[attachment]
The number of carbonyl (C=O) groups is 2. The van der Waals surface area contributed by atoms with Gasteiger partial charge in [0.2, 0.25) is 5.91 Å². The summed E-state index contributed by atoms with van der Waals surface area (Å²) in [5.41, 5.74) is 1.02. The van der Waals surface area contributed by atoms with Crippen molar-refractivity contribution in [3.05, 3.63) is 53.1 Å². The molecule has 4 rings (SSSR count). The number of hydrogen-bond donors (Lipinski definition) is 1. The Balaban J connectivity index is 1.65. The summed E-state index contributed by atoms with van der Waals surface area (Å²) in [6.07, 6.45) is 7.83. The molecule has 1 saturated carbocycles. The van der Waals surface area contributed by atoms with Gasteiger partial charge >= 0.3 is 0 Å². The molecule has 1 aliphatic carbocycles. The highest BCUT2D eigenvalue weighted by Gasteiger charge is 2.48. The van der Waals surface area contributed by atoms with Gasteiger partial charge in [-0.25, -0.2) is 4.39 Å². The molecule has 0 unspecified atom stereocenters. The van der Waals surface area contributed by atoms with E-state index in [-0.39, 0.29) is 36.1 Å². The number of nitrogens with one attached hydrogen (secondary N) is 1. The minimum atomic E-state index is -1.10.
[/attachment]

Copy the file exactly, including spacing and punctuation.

The number of carbonyl (C=O) groups is 2. The van der Waals surface area contributed by atoms with Gasteiger partial charge in [0.2, 0.25) is 5.91 Å². The summed E-state index contributed by atoms with van der Waals surface area (Å²) in [5.41, 5.74) is 1.02. The van der Waals surface area contributed by atoms with Crippen molar-refractivity contribution in [3.05, 3.63) is 53.1 Å². The molecule has 4 rings (SSSR count). The number of hydrogen-bond donors (Lipinski definition) is 1. The Balaban J connectivity index is 1.65. The summed E-state index contributed by atoms with van der Waals surface area (Å²) in [6.07, 6.45) is 7.83. The molecule has 1 saturated carbocycles. The van der Waals surface area contributed by atoms with Gasteiger partial charge >= 0.3 is 0 Å². The molecule has 1 aliphatic carbocycles. The highest BCUT2D eigenvalue weighted by Gasteiger charge is 2.48. The van der Waals surface area contributed by atoms with Gasteiger partial charge in [-0.25, -0.2) is 4.39 Å². The molecule has 0 unspecified atom stereocenters. The van der Waals surface area contributed by atoms with E-state index in [-0.39, 0.29) is 36.1 Å². The number of nitrogens with one attached hydrogen (secondary N) is 1. The minimum atomic E-state index is -1.10.